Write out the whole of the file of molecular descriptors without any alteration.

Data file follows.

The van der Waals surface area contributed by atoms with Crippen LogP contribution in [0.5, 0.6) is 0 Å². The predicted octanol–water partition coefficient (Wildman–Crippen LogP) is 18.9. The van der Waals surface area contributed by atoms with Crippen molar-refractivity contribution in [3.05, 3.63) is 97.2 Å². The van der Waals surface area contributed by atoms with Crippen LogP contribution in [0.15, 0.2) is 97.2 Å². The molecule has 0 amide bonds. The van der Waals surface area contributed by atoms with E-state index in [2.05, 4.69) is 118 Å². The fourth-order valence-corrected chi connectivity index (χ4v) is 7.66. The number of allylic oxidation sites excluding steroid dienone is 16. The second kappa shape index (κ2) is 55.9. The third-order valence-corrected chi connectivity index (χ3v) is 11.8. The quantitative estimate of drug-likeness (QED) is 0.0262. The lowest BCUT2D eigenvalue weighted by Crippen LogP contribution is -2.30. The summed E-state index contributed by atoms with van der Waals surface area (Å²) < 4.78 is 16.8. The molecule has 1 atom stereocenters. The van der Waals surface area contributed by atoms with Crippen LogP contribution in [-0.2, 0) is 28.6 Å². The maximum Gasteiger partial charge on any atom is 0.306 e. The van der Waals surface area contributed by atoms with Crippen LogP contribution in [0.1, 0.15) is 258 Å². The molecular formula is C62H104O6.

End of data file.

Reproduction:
The van der Waals surface area contributed by atoms with Crippen LogP contribution in [0.5, 0.6) is 0 Å². The predicted octanol–water partition coefficient (Wildman–Crippen LogP) is 18.9. The van der Waals surface area contributed by atoms with Crippen molar-refractivity contribution in [3.05, 3.63) is 97.2 Å². The van der Waals surface area contributed by atoms with Crippen LogP contribution in [0.15, 0.2) is 97.2 Å². The molecule has 0 amide bonds. The van der Waals surface area contributed by atoms with E-state index in [2.05, 4.69) is 118 Å². The fourth-order valence-corrected chi connectivity index (χ4v) is 7.66. The number of allylic oxidation sites excluding steroid dienone is 16. The second kappa shape index (κ2) is 55.9. The third-order valence-corrected chi connectivity index (χ3v) is 11.8. The quantitative estimate of drug-likeness (QED) is 0.0262. The lowest BCUT2D eigenvalue weighted by Crippen LogP contribution is -2.30. The summed E-state index contributed by atoms with van der Waals surface area (Å²) < 4.78 is 16.8. The molecule has 1 atom stereocenters. The van der Waals surface area contributed by atoms with Crippen LogP contribution in [-0.2, 0) is 28.6 Å². The maximum Gasteiger partial charge on any atom is 0.306 e. The van der Waals surface area contributed by atoms with Crippen LogP contribution in [0.1, 0.15) is 258 Å². The molecular formula is C62H104O6.